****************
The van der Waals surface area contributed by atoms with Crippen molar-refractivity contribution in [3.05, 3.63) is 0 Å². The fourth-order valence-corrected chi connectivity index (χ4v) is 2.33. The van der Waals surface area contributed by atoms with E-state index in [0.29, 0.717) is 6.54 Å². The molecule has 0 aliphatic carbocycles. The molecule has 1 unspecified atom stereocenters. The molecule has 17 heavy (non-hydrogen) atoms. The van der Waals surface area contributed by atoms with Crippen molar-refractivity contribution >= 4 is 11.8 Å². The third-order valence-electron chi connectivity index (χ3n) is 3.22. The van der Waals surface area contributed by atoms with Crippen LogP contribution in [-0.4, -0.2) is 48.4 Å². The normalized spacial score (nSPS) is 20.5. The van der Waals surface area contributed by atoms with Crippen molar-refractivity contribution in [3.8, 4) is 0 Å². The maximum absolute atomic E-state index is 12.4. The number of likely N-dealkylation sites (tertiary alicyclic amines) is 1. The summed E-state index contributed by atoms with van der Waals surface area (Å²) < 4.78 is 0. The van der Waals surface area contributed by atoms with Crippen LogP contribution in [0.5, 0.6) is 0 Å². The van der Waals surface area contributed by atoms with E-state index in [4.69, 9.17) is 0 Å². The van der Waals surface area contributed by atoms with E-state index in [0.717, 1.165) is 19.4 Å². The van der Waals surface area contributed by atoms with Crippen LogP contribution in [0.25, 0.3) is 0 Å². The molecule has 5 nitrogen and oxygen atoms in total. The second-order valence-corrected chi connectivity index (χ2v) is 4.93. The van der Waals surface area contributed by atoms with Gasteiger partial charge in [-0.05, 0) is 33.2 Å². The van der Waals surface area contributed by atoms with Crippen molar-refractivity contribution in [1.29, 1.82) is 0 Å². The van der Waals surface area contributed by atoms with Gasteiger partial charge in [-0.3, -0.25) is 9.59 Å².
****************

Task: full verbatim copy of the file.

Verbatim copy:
The van der Waals surface area contributed by atoms with Crippen molar-refractivity contribution in [3.05, 3.63) is 0 Å². The fourth-order valence-corrected chi connectivity index (χ4v) is 2.33. The van der Waals surface area contributed by atoms with E-state index in [0.29, 0.717) is 6.54 Å². The molecule has 0 aliphatic carbocycles. The molecule has 1 unspecified atom stereocenters. The molecule has 17 heavy (non-hydrogen) atoms. The van der Waals surface area contributed by atoms with Crippen molar-refractivity contribution >= 4 is 11.8 Å². The third-order valence-electron chi connectivity index (χ3n) is 3.22. The van der Waals surface area contributed by atoms with Crippen LogP contribution in [-0.4, -0.2) is 48.4 Å². The normalized spacial score (nSPS) is 20.5. The van der Waals surface area contributed by atoms with Crippen molar-refractivity contribution in [3.8, 4) is 0 Å². The maximum absolute atomic E-state index is 12.4. The number of likely N-dealkylation sites (tertiary alicyclic amines) is 1. The summed E-state index contributed by atoms with van der Waals surface area (Å²) < 4.78 is 0. The van der Waals surface area contributed by atoms with Crippen LogP contribution in [0.5, 0.6) is 0 Å². The van der Waals surface area contributed by atoms with E-state index in [4.69, 9.17) is 0 Å². The van der Waals surface area contributed by atoms with E-state index in [0.717, 1.165) is 19.4 Å². The van der Waals surface area contributed by atoms with Crippen LogP contribution in [0.25, 0.3) is 0 Å². The molecule has 5 nitrogen and oxygen atoms in total. The second-order valence-corrected chi connectivity index (χ2v) is 4.93. The van der Waals surface area contributed by atoms with Gasteiger partial charge in [-0.05, 0) is 33.2 Å². The van der Waals surface area contributed by atoms with Crippen molar-refractivity contribution in [1.29, 1.82) is 0 Å². The van der Waals surface area contributed by atoms with Gasteiger partial charge in [-0.3, -0.25) is 9.59 Å².